Digital warehouse management systems (WMS) are one of the most important technologies to use. WMS platforms can automate inventory record-keeping and make operational data easier to see and monitor, informing more effective changes. Some warehouses have experienced 80% increases in product volume and 70% increases in inventory accuracy after using these systems.

Data from a WMS can also help create digital twins of the warehouse. These virtual models let businesses run simulations to see where bottlenecks lie and which changes would be the most helpful, taking the guesswork out of ongoing improvement.

6. Capitalize on Vertical Space

A less cutting-edge but simpler way to optimize warehouse layouts is to capitalize on vertical space. Many warehouses run out of room on the floor before realizing they have unused storage space above them. Expanding vertically before horizontally will let warehouses maximize their capacity without sacrificing room for employees to move.

Warehouses can maximize verticality in a few different ways. The most straightforward is to add additional racks on top of existing ones. The downside to this method is that it requires scissor lifts or compatible automated retrieval systems to get items from upper shelves.

Mezzanine storage is a more costly but often more helpful way to increase vertical space. Mezzanines allow workers to access higher levels safely and more efficiently and can support heavier items, but they’ll be more disruptive to install.

7. Keep Safety in Mind

Safety is another often overlooked part of warehouse layout optimization. Businesses lose an average of 11 work days per year to workplace injuries, so a safer warehouse is a fundamentally more efficient one.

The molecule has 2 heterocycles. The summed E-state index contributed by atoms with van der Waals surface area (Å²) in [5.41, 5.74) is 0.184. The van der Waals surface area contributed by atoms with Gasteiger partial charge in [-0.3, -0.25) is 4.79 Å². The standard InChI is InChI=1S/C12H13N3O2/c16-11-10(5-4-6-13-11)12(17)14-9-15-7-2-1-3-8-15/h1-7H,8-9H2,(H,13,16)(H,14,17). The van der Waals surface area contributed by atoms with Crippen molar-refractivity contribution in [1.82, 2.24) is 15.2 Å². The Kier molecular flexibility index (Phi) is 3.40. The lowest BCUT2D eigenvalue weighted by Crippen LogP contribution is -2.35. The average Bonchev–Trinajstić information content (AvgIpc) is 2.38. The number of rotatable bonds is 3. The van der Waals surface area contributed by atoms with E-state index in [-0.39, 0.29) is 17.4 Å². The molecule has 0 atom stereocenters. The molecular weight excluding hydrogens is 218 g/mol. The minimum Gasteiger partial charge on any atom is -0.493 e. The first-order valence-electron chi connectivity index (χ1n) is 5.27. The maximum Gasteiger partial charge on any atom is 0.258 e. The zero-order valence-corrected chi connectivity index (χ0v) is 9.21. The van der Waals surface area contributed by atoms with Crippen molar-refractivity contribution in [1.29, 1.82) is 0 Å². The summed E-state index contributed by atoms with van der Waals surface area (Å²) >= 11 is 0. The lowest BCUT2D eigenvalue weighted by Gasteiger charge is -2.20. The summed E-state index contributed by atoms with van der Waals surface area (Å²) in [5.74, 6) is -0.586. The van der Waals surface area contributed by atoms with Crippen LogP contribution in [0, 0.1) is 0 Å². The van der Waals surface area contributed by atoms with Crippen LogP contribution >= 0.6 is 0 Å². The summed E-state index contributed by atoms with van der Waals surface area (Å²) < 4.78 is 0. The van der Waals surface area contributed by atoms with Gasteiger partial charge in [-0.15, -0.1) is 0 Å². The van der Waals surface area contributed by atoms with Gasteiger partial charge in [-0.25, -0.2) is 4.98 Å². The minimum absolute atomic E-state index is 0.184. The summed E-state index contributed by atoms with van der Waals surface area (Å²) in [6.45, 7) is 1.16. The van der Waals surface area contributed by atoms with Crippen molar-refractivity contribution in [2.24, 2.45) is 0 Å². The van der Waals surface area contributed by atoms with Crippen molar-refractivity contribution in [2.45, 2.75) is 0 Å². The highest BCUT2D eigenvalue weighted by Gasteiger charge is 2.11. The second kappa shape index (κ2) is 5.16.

When reorganizing warehouses, leave sufficient room between storage racks, especially around corners. Less space to move and a lack of visibility make collisions with forklifts or automated pickling solutions more likely. Similarly, warehouses should have sufficient lighting and minimize noise so employees can see and hear incoming hazards. Store high-volume or heavy items close to chest height to prevent unnecessary strain when picking these products.

8. Monitor Results and Be Ready to Adapt

Finally, warehouse managers should remember that they won’t likely find the best solution on the first try. They can embrace ongoing improvements by measuring relevant efficiency KPIs before and after implementing these other strategies. From there, they can review any changes to see what improved and what didn’t.

Because optimization is an ongoing process and new solutions regularly emerge, warehouses must be ready to adapt if necessary. Changing repeatedly can be challenging, but if the business and its workforce are ready for it, it’s the best way to stay as efficient as possible.

Warehouse Layout Optimization Is a Multifaceted Issue

Warehouse layout optimization is a crucial step toward becoming more efficient. While it may involve a complex set of factors, that also means there are many ways to improve it. When warehouse managers understand these strategies and possibilities, they can design the most efficient workplaces possible.

Revolutionized is reader-supported. When you buy through links on our site, we may earn an affiliate commision. Learn more here.


Ellie Gabel

Ellie Gabel is a science writer specializing in astronomy and environmental science and is the Associate Editor of Revolutionized. Ellie's love of science stems from reading Richard Dawkins books and her favorite science magazines as a child, where she fell in love with the experiments included in each edition.